Dave Heineman vows to help Wayne, Neb., tornado recovery effort - Omaha.com
Published Sunday, October 6, 2013 at 8:05 pm / Updated at 2:40 pm
Will seek federal disaster aid
Dave Heineman vows to help Wayne, Neb., tornado recovery effort

Photos: Tornado damage in Wayne

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Nebraska Gov. Dave Heineman pledged Sunday to help Wayne residents recover from Friday's tornado, including by requesting federal aid.

“People in this community are resilient, and they are going to rebuild,” Heineman said during a visit to the Wayne Fire Hall. “We're just thankful there was no loss of life. At the end of the day, buildings can be replaced, people can't.”

Heineman was joined by Maj. Gen. Daryl Bohac, the state adjutant general, and a six-member team from the Nebraska Emergency Management Agency when he met with Wayne Mayor Ken Chamberlin and Fire Chief Phil Monahan to talk about community aid and debris cleanup.

The request for a disaster area declaration will include areas affected by the tornado as well as a winter storm that hit the Panhandle, Heineman said.

“Our message to the affected businesses is, 'We want to help you get back up and running,' ” Heineman said. “I don't think there's any question that we sustained enough damage.”

Heineman noted that he had attended the dedication of a new airport terminal in Wayne just a few weeks ago. That building, not yet completed, was demolished by the tornado, now classified by the National Weather Service as an EF4, with wind speed reaching 170 mph.

Heineman also met with representatives of Pacific Coast Feather, whose building was destroyed, to offer assistance. Pacific Coast manufactures down and feather bedding and is a leading supplier of premium down pillows to U.S. hotels.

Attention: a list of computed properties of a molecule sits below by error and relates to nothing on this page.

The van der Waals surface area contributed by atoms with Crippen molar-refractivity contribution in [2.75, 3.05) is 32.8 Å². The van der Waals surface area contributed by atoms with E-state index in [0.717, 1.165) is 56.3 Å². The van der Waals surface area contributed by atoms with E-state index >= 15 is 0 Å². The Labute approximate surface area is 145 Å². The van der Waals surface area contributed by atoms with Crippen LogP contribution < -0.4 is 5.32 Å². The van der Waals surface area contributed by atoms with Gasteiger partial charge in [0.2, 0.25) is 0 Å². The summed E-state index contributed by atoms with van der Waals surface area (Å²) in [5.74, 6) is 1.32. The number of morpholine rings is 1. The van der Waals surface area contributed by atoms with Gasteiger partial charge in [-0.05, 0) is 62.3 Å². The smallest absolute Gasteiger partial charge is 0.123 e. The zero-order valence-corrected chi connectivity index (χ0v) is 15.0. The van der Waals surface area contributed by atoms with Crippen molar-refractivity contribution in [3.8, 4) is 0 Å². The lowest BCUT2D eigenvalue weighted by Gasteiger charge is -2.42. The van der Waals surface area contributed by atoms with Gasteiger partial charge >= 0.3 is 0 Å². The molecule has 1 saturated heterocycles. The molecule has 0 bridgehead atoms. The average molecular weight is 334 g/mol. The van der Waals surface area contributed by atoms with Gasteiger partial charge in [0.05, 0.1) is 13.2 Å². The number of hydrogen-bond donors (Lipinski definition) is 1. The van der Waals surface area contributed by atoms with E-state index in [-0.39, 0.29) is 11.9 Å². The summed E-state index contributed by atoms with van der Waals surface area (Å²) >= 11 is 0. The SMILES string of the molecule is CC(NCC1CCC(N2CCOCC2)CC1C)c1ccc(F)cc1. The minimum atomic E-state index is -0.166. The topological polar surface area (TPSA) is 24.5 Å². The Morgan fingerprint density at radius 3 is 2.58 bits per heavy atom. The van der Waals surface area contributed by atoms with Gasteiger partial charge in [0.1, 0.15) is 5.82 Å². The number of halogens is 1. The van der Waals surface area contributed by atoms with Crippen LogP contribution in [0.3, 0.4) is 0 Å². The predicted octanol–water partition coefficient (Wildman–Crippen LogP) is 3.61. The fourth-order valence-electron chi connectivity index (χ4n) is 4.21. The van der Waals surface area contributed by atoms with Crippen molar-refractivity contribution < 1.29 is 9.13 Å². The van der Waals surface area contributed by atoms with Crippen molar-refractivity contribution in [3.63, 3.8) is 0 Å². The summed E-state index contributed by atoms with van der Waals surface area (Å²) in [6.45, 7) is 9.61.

“This tornado affected a much larger area than just Wayne,” Chamberlin said. “Farmers from miles around have bean fields and cornfields littered with debris. They will all need help. We are urging people to call 211 to register to volunteer.”

Fifteen people were injured, none fatally, said Chamberlin, who has met with some of the residents who lost their homes.

One man, Wayne State College administrator John Dunning, was critically injured by flying debris while seeking shelter outside his vehicle during the storm. His wife said doctors expect him to recover.

On Sunday, volunteers and city and county officials were cleaning ditches and the city's sports field, scheduled to be the host site for a high school district softball tournament Thursday and Friday.

In its preliminary damage survey, the weather service said the tornado that hit Wayne on Friday night and another twister that touched down near Macy, Neb., came from the same low-pressure system. The path of destruction covers 19 miles, extending from eight miles southwest of Wayne to the northeast.

At times the path of destruction was more than a mile wide, the weather service said. Several farmsteads and outbuildings were damaged or destroyed.

The most significant damage occurred in the industrial park area on the east side of Wayne, where numerous metal buildings were damaged.

This report includes material from the Associated Press.

Contact the writer: Kevin Cole

kevin.cole@owh.com    |   402-444-1272    |  

Kevin Cole covers workings of police, courts and government and writes features about interesting subjects in Omaha and the surrounding counties.

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